I have had a special place in my heart for the polaroid since I was first shown this pola1.jpglivejournal community, Postmarks, which centres around the exchange of artfully-taken polaroid pictures with cryptic descriptions, sent in the post across America between a couple - you don't find out their relationship but they get pretty deep - then lovingly scanned for the world to see.There is no dialogue on the blog apart from these images, which is perhaps what makes it so captivating.

Me on the Bus, NYE 2007In 2003 I bought the above camera, from eBay, of course, which came free with a pair of pink sunglasses that predated last summer's Ray Ban revival substantially. I lost those glasses but touch wood, as yet I've kept a hold of the pink beast. Of course we were all despondent not so long ago when it was announced that Polaroid would no longer be making film, I still managed to find the stuff in my local branch of Boots. How long would stocks last, though?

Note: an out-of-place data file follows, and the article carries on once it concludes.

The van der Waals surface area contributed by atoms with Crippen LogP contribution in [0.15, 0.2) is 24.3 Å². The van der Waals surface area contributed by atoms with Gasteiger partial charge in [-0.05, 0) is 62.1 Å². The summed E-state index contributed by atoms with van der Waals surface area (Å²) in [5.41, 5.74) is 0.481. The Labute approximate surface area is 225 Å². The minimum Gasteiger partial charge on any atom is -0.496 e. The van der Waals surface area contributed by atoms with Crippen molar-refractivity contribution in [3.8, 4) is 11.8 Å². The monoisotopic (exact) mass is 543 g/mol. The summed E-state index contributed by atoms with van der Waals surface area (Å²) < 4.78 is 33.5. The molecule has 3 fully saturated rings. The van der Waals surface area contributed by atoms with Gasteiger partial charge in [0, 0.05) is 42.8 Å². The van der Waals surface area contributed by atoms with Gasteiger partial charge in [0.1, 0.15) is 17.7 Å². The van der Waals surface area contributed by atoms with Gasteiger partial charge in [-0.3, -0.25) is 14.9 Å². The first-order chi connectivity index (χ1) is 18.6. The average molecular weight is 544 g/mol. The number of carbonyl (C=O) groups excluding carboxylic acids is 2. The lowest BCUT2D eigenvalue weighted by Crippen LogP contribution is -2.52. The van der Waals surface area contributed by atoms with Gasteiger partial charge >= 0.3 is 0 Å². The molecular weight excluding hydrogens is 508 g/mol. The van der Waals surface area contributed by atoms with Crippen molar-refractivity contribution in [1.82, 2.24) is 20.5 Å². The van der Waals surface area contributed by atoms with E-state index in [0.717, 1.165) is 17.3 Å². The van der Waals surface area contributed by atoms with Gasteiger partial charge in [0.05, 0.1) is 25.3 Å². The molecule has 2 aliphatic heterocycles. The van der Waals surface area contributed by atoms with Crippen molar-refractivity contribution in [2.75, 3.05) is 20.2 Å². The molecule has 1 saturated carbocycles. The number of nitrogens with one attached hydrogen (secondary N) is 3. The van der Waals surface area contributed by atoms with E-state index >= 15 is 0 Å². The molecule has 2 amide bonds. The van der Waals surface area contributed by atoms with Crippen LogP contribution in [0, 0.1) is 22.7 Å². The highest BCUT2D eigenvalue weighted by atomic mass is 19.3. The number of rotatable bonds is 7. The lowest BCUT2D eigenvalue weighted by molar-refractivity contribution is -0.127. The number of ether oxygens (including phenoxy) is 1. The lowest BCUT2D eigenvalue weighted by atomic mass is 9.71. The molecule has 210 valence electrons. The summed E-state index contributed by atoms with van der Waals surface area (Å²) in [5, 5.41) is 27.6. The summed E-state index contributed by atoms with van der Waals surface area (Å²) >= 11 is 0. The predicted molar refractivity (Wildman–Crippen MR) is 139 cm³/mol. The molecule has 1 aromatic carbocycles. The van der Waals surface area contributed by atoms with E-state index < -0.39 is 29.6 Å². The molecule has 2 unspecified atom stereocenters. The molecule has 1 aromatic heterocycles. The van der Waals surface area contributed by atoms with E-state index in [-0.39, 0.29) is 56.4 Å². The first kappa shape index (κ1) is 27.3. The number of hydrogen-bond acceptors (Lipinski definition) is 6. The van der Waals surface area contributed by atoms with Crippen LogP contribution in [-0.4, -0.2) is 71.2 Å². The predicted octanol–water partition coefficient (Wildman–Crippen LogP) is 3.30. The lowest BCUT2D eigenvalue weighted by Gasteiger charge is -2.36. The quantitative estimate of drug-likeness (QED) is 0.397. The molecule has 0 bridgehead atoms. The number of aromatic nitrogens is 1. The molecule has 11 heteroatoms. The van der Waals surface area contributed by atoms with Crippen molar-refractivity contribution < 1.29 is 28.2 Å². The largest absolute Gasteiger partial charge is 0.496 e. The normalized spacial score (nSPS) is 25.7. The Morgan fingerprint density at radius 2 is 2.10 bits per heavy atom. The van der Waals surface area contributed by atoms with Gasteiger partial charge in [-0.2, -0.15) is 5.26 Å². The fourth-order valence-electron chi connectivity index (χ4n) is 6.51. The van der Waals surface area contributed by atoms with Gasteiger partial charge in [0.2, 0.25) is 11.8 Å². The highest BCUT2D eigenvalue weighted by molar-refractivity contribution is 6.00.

In the meantime, the Young Future People use apps like the rather cute although infuratingly mac only (mac only.. pfftshh) to 'polafy' their digital snaps. Cool, yes, but you can't stick those on your walls for shit!

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Posted by on January 19, 2009 5:06 PM in Culture news| Cute stuff
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Top 5

Top 5 blogs - 2008 in review

I wish I had the presence of mind to write decent, timely end-of-year review blog posts.